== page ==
The next president is apt to have the chance to nominate one or more 
Supreme Court justices. Given the court's current precarious balance, we 
think Obama appointees could have a positive impact on issues from 
detention policy and executive power to privacy protections and civil 

Overshadowing all of these policy choices may be the financial crisis 
and the recession it is likely to spawn. It is almost impossible to 
predict what policies will be called for by January, but certainly the 
country will want in its president a combination of nimbleness and 
steadfastness -- precisely the qualities Mr. Obama has displayed during 
the past few weeks. When he might have been scoring political points 
against the incumbent, he instead responsibly urged fellow Democrats in 
Congress to back Mr. Bush's financial rescue plan. He has surrounded 
himself with top-notch, experienced, centrist economic advisers -- 
perhaps the best warranty that, unlike some past presidents of modest 
experience, Mr. Obama will not ride into town determined to reinvent 
every policy wheel. Some have disparaged Mr. Obama as too cool, but his 
unflappability over the past few weeks -- indeed, over two years of 
campaigning -- strikes us as exactly what Americans might want in their 
president at a time of great uncertainty.

ON THE SECOND set of issues, having to do with keeping America safe in a 
dangerous world, it is a closer call. Mr. McCain has deep knowledge and 
a longstanding commitment to promoting U.S. leadership and values.

But Mr. Obama, as anyone who reads his books can tell, also has a 
sophisticated understanding of the world and America's place in it. He, 
too, is committed to maintaining U.S. leadership and sticking up for 
democratic values, as his recent defense of tiny Georgia makes clear. We 
hope he would navigate between the amoral realism of some in his party 
and the counterproductive cocksureness of the current administration, 
especially in its first term. On most policies, such as the need to go 
after al-Qaeda, check Iran's nuclear ambitions and fight HIV/AIDS 
abroad, he differs little from Mr. Bush or Mr. McCain. But he promises 
defter diplomacy and greater commitment to allies. His team overstates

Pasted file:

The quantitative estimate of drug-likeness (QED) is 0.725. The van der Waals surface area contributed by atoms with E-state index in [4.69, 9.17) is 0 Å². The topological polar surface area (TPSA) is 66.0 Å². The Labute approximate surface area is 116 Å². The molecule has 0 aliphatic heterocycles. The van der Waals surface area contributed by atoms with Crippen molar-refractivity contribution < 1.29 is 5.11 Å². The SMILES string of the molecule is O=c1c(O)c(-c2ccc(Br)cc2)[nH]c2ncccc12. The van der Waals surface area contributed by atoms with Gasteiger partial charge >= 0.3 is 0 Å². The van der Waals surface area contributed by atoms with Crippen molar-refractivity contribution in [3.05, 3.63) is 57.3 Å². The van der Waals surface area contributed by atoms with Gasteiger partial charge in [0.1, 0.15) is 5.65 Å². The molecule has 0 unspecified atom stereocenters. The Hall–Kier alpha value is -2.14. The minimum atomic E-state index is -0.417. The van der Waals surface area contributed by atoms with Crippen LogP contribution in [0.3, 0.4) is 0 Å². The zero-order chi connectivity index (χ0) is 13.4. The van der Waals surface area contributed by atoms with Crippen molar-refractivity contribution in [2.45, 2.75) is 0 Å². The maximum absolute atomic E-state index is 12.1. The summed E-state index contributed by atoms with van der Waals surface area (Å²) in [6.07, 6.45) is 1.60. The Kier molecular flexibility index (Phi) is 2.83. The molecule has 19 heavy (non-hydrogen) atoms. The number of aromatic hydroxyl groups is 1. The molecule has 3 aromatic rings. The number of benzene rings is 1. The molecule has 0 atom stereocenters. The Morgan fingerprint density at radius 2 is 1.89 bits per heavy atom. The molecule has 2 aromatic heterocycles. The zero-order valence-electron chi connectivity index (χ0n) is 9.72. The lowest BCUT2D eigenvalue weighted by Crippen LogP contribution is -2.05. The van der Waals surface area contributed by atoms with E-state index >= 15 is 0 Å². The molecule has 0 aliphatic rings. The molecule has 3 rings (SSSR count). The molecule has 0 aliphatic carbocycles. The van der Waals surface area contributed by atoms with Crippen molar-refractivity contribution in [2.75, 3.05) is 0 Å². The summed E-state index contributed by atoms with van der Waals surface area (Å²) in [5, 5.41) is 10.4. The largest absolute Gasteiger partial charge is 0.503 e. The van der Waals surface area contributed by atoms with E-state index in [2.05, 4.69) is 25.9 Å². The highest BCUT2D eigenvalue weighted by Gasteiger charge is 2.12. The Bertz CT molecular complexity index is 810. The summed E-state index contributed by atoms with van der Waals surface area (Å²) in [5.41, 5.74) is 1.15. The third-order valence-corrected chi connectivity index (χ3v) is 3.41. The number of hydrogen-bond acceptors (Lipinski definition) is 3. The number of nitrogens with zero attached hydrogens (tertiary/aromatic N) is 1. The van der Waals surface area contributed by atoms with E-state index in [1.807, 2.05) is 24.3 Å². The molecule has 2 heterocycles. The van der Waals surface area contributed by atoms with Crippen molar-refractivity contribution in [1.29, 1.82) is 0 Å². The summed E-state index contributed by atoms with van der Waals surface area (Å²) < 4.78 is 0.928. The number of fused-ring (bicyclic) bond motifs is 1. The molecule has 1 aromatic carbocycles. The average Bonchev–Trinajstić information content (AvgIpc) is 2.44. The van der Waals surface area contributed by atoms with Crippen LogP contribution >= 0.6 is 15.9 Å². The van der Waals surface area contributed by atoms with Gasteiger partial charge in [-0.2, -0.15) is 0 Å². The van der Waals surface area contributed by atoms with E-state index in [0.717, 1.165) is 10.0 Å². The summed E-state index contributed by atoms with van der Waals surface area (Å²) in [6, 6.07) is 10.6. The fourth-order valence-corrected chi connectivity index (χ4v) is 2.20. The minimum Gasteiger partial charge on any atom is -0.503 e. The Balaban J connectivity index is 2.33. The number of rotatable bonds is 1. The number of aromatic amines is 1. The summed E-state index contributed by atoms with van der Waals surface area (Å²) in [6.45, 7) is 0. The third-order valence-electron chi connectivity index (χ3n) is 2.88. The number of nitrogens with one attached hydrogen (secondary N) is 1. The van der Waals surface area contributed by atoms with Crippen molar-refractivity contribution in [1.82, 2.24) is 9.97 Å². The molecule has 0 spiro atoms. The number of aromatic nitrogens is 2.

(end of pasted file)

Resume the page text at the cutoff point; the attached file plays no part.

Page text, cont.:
the likelihood that either of those can produce dramatically better 
results, but both are certainly worth trying.

Mr. Obama's greatest deviation from current policy is also our biggest 
worry: his insistence on withdrawing U.S. combat troops from Iraq on a 
fixed timeline. Thanks to the surge that Mr. Obama opposed, it may be 
feasible to withdraw many troops during his first two years in office. 
But if it isn't -- and U.S. generals have warned that the hard-won gains 
of the past 18 months could be lost by a precipitous withdrawal -- we 
can only hope and assume that Mr. Obama would recognize the strategic 
importance of success in Iraq and adjust his plans.

We also can only hope that the alarming anti-trade rhetoric we have 
heard from Mr. Obama during the campaign would give way to the 
understanding of the benefits of trade reflected in his writings. A 
silver lining of the financial crisis may be the flexibility it gives 
Mr. Obama to override some of the interest groups and members of 
Congress in his own party who oppose open trade, as well as to pursue 
the entitlement reform that he surely understands is needed.

IT GIVES US no pleasure to oppose Mr. McCain. Over the years, he has 
been a force for principle and bipartisanship. He fought to recognize 
Vietnam, though some of his fellow ex-POWs vilified him for it. He stood 
up for humane immigration reform, though he knew Republican primary 
voters would punish him for it. He opposed torture and promoted campaign 
finance reform, a cause that Mr. Obama injured when he broke his promise 
to accept public financing in the general election campaign. Mr. McCain 
staked his career on finding a strategy for success in Iraq when just 
about everyone else in Washington was ready to give up. We think that 
he, too, might make a pretty good president.

But the stress of a campaign can reveal some essential truths, and the 
picture of Mr. McCain that emerged this year is far from reassuring. To 
pass his party's tax-cut litmus test, he jettisoned his commitment to 
balanced budgets. He hasn't come up with a coherent agenda, and at times 
he has seemed rash and impulsive. And we find no way to square his 
professed passion for America's national security with his choice of a 
running mate who, no matter what her other strengths, is not prepared to 
be commander in chief.

ANY PRESIDENTIAL vote is a gamble, and Mr. Obama's résumé is undoubtedly 
thin. We had hoped, throughout this long campaign, to see more evidence 
that Mr. Obama might stand up to Democratic orthodoxy and end, as he 
said in his announcement speech, "our chronic avoidance of tough decisions."

But Mr. Obama's temperament is unlike anything we've seen on the 
national stage in many years. He is deliberate but not indecisive; 
eloquent but a master of substance and detail; preternaturally confident 
but eager to hear opposing points of view. He has inspired millions of 
voters of diverse ages and races, no small thing in our often divided 
and cynical country. We think he is the right man for a perilous moment.

More information about the FoRK mailing list